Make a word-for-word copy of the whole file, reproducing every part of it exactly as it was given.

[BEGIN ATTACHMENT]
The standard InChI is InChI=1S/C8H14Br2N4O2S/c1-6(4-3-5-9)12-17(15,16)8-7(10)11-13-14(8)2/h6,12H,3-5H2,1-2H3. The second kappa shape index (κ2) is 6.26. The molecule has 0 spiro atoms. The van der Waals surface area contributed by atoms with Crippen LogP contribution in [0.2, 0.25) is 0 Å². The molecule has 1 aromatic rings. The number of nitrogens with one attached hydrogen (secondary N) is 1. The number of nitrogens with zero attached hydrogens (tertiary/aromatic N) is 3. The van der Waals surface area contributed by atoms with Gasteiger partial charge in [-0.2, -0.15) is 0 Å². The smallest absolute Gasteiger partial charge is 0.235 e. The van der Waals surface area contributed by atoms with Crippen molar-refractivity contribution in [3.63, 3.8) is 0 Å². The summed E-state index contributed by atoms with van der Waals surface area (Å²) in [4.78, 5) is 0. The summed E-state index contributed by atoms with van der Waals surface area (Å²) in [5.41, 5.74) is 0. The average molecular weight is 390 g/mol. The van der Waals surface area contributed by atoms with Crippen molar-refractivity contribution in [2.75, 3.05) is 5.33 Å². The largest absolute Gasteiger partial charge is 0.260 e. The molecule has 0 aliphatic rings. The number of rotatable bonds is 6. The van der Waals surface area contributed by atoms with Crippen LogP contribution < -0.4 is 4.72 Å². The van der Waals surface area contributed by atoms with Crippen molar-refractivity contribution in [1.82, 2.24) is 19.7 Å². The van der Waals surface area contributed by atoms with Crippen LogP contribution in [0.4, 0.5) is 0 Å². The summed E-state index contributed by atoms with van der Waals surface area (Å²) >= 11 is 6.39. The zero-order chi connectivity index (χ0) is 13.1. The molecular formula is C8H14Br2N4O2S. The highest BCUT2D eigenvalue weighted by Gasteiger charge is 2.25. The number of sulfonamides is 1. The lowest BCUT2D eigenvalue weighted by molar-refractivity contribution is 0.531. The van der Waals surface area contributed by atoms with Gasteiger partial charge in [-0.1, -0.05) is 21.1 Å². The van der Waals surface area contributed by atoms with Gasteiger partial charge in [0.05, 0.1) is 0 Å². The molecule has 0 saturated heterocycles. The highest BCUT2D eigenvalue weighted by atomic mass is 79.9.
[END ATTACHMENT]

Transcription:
The standard InChI is InChI=1S/C8H14Br2N4O2S/c1-6(4-3-5-9)12-17(15,16)8-7(10)11-13-14(8)2/h6,12H,3-5H2,1-2H3. The second kappa shape index (κ2) is 6.26. The molecule has 0 spiro atoms. The van der Waals surface area contributed by atoms with Crippen LogP contribution in [0.2, 0.25) is 0 Å². The molecule has 1 aromatic rings. The number of nitrogens with one attached hydrogen (secondary N) is 1. The number of nitrogens with zero attached hydrogens (tertiary/aromatic N) is 3. The van der Waals surface area contributed by atoms with Gasteiger partial charge in [-0.2, -0.15) is 0 Å². The smallest absolute Gasteiger partial charge is 0.235 e. The van der Waals surface area contributed by atoms with Crippen molar-refractivity contribution in [3.63, 3.8) is 0 Å². The summed E-state index contributed by atoms with van der Waals surface area (Å²) in [4.78, 5) is 0. The summed E-state index contributed by atoms with van der Waals surface area (Å²) in [5.41, 5.74) is 0. The average molecular weight is 390 g/mol. The van der Waals surface area contributed by atoms with Crippen molar-refractivity contribution in [2.75, 3.05) is 5.33 Å². The largest absolute Gasteiger partial charge is 0.260 e. The molecule has 0 aliphatic rings. The number of rotatable bonds is 6. The van der Waals surface area contributed by atoms with Crippen LogP contribution < -0.4 is 4.72 Å². The van der Waals surface area contributed by atoms with Crippen molar-refractivity contribution in [1.82, 2.24) is 19.7 Å². The van der Waals surface area contributed by atoms with Crippen LogP contribution in [0.4, 0.5) is 0 Å². The summed E-state index contributed by atoms with van der Waals surface area (Å²) >= 11 is 6.39. The zero-order chi connectivity index (χ0) is 13.1. The molecular formula is C8H14Br2N4O2S. The highest BCUT2D eigenvalue weighted by Gasteiger charge is 2.25. The number of sulfonamides is 1. The lowest BCUT2D eigenvalue weighted by molar-refractivity contribution is 0.531. The van der Waals surface area contributed by atoms with Gasteiger partial charge in [-0.1, -0.05) is 21.1 Å². The van der Waals surface area contributed by atoms with Gasteiger partial charge in [0.05, 0.1) is 0 Å². The molecule has 0 saturated heterocycles. The highest BCUT2D eigenvalue weighted by atomic mass is 79.9.